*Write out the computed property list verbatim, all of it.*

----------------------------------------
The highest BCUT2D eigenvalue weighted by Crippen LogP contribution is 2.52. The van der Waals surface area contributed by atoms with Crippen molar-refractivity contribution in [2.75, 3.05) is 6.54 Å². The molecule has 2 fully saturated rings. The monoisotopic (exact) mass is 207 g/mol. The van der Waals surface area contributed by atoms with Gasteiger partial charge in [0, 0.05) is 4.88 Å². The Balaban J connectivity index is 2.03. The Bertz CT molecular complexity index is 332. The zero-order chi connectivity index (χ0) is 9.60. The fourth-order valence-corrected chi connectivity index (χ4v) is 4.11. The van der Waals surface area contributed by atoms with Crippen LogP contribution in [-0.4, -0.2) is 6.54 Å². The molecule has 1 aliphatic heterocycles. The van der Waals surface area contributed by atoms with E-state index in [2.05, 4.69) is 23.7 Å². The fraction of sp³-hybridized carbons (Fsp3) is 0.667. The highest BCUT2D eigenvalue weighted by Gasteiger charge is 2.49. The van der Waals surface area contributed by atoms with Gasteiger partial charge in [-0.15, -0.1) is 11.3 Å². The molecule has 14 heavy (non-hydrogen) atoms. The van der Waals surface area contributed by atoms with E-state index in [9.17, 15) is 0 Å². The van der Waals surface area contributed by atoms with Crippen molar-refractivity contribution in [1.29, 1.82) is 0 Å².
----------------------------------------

The highest BCUT2D eigenvalue weighted by Crippen LogP contribution is 2.52. The van der Waals surface area contributed by atoms with Crippen molar-refractivity contribution in [2.75, 3.05) is 6.54 Å². The molecule has 2 fully saturated rings. The monoisotopic (exact) mass is 207 g/mol. The van der Waals surface area contributed by atoms with Gasteiger partial charge in [0, 0.05) is 4.88 Å². The Balaban J connectivity index is 2.03. The Bertz CT molecular complexity index is 332. The zero-order chi connectivity index (χ0) is 9.60. The fourth-order valence-corrected chi connectivity index (χ4v) is 4.11. The van der Waals surface area contributed by atoms with Crippen LogP contribution in [-0.4, -0.2) is 6.54 Å². The molecule has 1 aliphatic heterocycles. The van der Waals surface area contributed by atoms with E-state index in [2.05, 4.69) is 23.7 Å². The fraction of sp³-hybridized carbons (Fsp3) is 0.667. The highest BCUT2D eigenvalue weighted by Gasteiger charge is 2.49. The van der Waals surface area contributed by atoms with Gasteiger partial charge in [-0.15, -0.1) is 11.3 Å². The molecule has 14 heavy (non-hydrogen) atoms. The van der Waals surface area contributed by atoms with E-state index in [9.17, 15) is 0 Å². The van der Waals surface area contributed by atoms with Crippen molar-refractivity contribution in [1.29, 1.82) is 0 Å².